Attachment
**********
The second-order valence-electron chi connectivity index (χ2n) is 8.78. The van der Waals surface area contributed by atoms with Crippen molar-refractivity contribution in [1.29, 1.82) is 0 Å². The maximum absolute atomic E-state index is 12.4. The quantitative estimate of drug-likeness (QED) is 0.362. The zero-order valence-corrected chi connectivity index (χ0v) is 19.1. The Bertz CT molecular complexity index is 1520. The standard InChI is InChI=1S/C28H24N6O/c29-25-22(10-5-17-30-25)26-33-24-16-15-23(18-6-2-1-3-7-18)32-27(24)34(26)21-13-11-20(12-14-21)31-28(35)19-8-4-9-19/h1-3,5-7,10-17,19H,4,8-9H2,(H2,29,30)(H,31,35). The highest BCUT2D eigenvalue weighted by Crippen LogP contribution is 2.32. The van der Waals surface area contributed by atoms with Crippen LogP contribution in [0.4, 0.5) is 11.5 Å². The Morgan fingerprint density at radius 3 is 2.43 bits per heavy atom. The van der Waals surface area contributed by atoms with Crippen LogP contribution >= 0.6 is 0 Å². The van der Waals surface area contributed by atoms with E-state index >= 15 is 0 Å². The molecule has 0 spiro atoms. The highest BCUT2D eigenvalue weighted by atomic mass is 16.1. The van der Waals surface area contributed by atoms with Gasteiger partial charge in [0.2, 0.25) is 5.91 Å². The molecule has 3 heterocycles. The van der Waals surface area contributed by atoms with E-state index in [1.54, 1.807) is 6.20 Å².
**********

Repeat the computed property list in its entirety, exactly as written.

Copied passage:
The second-order valence-electron chi connectivity index (χ2n) is 8.78. The van der Waals surface area contributed by atoms with Crippen molar-refractivity contribution in [1.29, 1.82) is 0 Å². The maximum absolute atomic E-state index is 12.4. The quantitative estimate of drug-likeness (QED) is 0.362. The zero-order valence-corrected chi connectivity index (χ0v) is 19.1. The Bertz CT molecular complexity index is 1520. The standard InChI is InChI=1S/C28H24N6O/c29-25-22(10-5-17-30-25)26-33-24-16-15-23(18-6-2-1-3-7-18)32-27(24)34(26)21-13-11-20(12-14-21)31-28(35)19-8-4-9-19/h1-3,5-7,10-17,19H,4,8-9H2,(H2,29,30)(H,31,35). The highest BCUT2D eigenvalue weighted by Crippen LogP contribution is 2.32. The van der Waals surface area contributed by atoms with Crippen LogP contribution in [0.4, 0.5) is 11.5 Å². The Morgan fingerprint density at radius 3 is 2.43 bits per heavy atom. The van der Waals surface area contributed by atoms with Crippen LogP contribution >= 0.6 is 0 Å². The van der Waals surface area contributed by atoms with E-state index >= 15 is 0 Å². The molecule has 0 spiro atoms. The highest BCUT2D eigenvalue weighted by atomic mass is 16.1. The van der Waals surface area contributed by atoms with Gasteiger partial charge in [0.2, 0.25) is 5.91 Å². The molecule has 3 heterocycles. The van der Waals surface area contributed by atoms with E-state index in [1.54, 1.807) is 6.20 Å².